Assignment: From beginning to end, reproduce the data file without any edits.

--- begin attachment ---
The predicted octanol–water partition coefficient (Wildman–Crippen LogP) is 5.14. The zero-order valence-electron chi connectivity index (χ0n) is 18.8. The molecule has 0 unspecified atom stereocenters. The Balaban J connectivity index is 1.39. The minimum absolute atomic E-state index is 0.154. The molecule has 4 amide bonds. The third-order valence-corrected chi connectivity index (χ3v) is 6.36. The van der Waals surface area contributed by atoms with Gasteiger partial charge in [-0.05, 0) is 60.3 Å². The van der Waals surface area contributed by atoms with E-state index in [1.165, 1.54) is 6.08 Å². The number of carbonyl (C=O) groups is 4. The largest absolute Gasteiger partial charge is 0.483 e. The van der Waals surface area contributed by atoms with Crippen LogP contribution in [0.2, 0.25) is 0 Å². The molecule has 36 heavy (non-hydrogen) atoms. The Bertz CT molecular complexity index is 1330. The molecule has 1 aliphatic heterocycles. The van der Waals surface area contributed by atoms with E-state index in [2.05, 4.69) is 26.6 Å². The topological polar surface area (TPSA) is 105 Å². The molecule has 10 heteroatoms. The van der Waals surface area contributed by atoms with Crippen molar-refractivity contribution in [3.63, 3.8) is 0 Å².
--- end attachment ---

The predicted octanol–water partition coefficient (Wildman–Crippen LogP) is 5.14. The zero-order valence-electron chi connectivity index (χ0n) is 18.8. The molecule has 0 unspecified atom stereocenters. The Balaban J connectivity index is 1.39. The minimum absolute atomic E-state index is 0.154. The molecule has 4 amide bonds. The third-order valence-corrected chi connectivity index (χ3v) is 6.36. The van der Waals surface area contributed by atoms with Gasteiger partial charge in [-0.05, 0) is 60.3 Å². The van der Waals surface area contributed by atoms with E-state index in [1.165, 1.54) is 6.08 Å². The number of carbonyl (C=O) groups is 4. The largest absolute Gasteiger partial charge is 0.483 e. The van der Waals surface area contributed by atoms with Crippen LogP contribution in [0.2, 0.25) is 0 Å². The molecule has 36 heavy (non-hydrogen) atoms. The Bertz CT molecular complexity index is 1330. The molecule has 1 aliphatic heterocycles. The van der Waals surface area contributed by atoms with E-state index in [2.05, 4.69) is 26.6 Å². The topological polar surface area (TPSA) is 105 Å². The molecule has 10 heteroatoms. The van der Waals surface area contributed by atoms with Crippen molar-refractivity contribution in [3.63, 3.8) is 0 Å².